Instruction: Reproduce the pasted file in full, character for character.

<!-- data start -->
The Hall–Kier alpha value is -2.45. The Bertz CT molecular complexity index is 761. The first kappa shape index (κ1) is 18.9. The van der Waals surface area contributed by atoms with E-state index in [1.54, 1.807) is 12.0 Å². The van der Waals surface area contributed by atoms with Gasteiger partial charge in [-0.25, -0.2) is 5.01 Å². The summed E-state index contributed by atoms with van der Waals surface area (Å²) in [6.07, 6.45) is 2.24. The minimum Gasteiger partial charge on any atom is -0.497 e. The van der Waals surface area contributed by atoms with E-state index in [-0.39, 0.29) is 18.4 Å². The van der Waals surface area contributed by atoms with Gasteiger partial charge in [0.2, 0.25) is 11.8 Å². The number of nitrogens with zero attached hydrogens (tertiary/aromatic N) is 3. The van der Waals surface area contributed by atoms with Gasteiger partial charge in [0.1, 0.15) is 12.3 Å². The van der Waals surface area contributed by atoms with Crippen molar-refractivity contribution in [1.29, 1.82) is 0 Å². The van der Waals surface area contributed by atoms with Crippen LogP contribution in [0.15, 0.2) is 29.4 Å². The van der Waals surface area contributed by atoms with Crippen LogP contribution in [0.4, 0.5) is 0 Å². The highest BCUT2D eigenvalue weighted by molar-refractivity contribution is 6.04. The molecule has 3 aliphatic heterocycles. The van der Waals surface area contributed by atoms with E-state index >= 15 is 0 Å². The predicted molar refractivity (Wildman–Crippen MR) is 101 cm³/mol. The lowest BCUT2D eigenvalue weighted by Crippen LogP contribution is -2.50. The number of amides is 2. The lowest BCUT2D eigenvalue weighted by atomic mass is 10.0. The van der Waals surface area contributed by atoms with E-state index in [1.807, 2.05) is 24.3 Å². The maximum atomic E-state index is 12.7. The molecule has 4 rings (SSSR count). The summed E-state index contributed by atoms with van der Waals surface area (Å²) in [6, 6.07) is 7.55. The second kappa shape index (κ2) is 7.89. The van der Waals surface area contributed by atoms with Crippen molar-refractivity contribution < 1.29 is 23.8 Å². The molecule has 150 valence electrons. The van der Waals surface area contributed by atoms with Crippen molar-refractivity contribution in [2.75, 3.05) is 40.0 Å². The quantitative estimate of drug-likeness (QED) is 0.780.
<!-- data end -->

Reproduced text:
The Hall–Kier alpha value is -2.45. The Bertz CT molecular complexity index is 761. The first kappa shape index (κ1) is 18.9. The van der Waals surface area contributed by atoms with E-state index in [1.54, 1.807) is 12.0 Å². The van der Waals surface area contributed by atoms with Gasteiger partial charge in [-0.25, -0.2) is 5.01 Å². The summed E-state index contributed by atoms with van der Waals surface area (Å²) in [6.07, 6.45) is 2.24. The minimum Gasteiger partial charge on any atom is -0.497 e. The van der Waals surface area contributed by atoms with E-state index in [-0.39, 0.29) is 18.4 Å². The van der Waals surface area contributed by atoms with Gasteiger partial charge in [0.2, 0.25) is 11.8 Å². The number of nitrogens with zero attached hydrogens (tertiary/aromatic N) is 3. The van der Waals surface area contributed by atoms with Gasteiger partial charge in [0.1, 0.15) is 12.3 Å². The van der Waals surface area contributed by atoms with Crippen molar-refractivity contribution in [1.29, 1.82) is 0 Å². The van der Waals surface area contributed by atoms with Crippen LogP contribution in [0.15, 0.2) is 29.4 Å². The van der Waals surface area contributed by atoms with Crippen LogP contribution in [0.4, 0.5) is 0 Å². The highest BCUT2D eigenvalue weighted by molar-refractivity contribution is 6.04. The molecule has 3 aliphatic heterocycles. The van der Waals surface area contributed by atoms with E-state index >= 15 is 0 Å². The predicted molar refractivity (Wildman–Crippen MR) is 101 cm³/mol. The lowest BCUT2D eigenvalue weighted by Crippen LogP contribution is -2.50. The number of amides is 2. The lowest BCUT2D eigenvalue weighted by atomic mass is 10.0. The van der Waals surface area contributed by atoms with E-state index in [1.807, 2.05) is 24.3 Å². The maximum atomic E-state index is 12.7. The molecule has 4 rings (SSSR count). The summed E-state index contributed by atoms with van der Waals surface area (Å²) in [6, 6.07) is 7.55. The second kappa shape index (κ2) is 7.89. The van der Waals surface area contributed by atoms with Crippen molar-refractivity contribution < 1.29 is 23.8 Å². The molecule has 150 valence electrons. The van der Waals surface area contributed by atoms with Crippen molar-refractivity contribution in [2.75, 3.05) is 40.0 Å². The quantitative estimate of drug-likeness (QED) is 0.780.